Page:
Northwest Orient, who owned the airplane, agreed to all of Cooper's demands but needed time to get the money and parachutes, and so the plane circled Puget Sound for approximately two hours. During this time, another flight attendant, Tina Mucklow, sat next to Cooper and talked to him. She said that he did not seem nervous, and "seemed rather nice and... not cruel or nasty." She also said that he seemed familiar with the Seatle-Tacoma area and that when she asked him why he picked Northwest Orient Airlines to hijack, he laughed and replied:

It's not because I have a grudge against your airline. It's just because I have a grudge.

A black and white picture of several of the flight crew of Flight 305 - three pilots and one flight attendant.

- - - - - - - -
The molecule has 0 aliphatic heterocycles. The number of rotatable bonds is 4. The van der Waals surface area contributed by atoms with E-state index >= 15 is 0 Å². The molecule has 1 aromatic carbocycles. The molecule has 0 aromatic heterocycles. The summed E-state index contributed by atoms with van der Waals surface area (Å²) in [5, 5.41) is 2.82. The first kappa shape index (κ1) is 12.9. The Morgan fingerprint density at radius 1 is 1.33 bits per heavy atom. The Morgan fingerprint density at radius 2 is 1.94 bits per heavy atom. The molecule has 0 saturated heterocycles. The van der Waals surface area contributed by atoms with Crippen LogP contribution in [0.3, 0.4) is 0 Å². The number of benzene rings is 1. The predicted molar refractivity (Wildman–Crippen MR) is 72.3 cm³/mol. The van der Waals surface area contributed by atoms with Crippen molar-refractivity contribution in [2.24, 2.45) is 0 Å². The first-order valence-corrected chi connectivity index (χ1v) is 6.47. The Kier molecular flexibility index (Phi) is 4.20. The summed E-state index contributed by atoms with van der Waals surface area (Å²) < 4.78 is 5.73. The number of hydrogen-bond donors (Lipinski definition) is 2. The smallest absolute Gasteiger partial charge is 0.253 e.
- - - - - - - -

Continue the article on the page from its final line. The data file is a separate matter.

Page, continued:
Eventually, the FBI assembled the money and the parachutes. They had originally offered Cooper military-issue parachutes, but he refused them and demanded civilian parachutes with manually-operated ripcords. The ransom consisted of 10,000 unmarked $20 bills, and all of them were photographed on microfilm before being handed over to Cooper. True to his word, once he had been given the ransom money, Cooper allowed the passengers to disembark.

(At this point Tina Mucklow jokingly asked Cooper if she could have some of the ransom money. Surprisingly, Cooper agreed and actually handed her a packet of bills. Mucklow immediately returned the money, however, telling Cooper that it was actually against company policy to accept gifts or gratuities. She said later that Cooper had actually tried to tip her and two other flight attendants with his own money, but they had declined for the same reason.)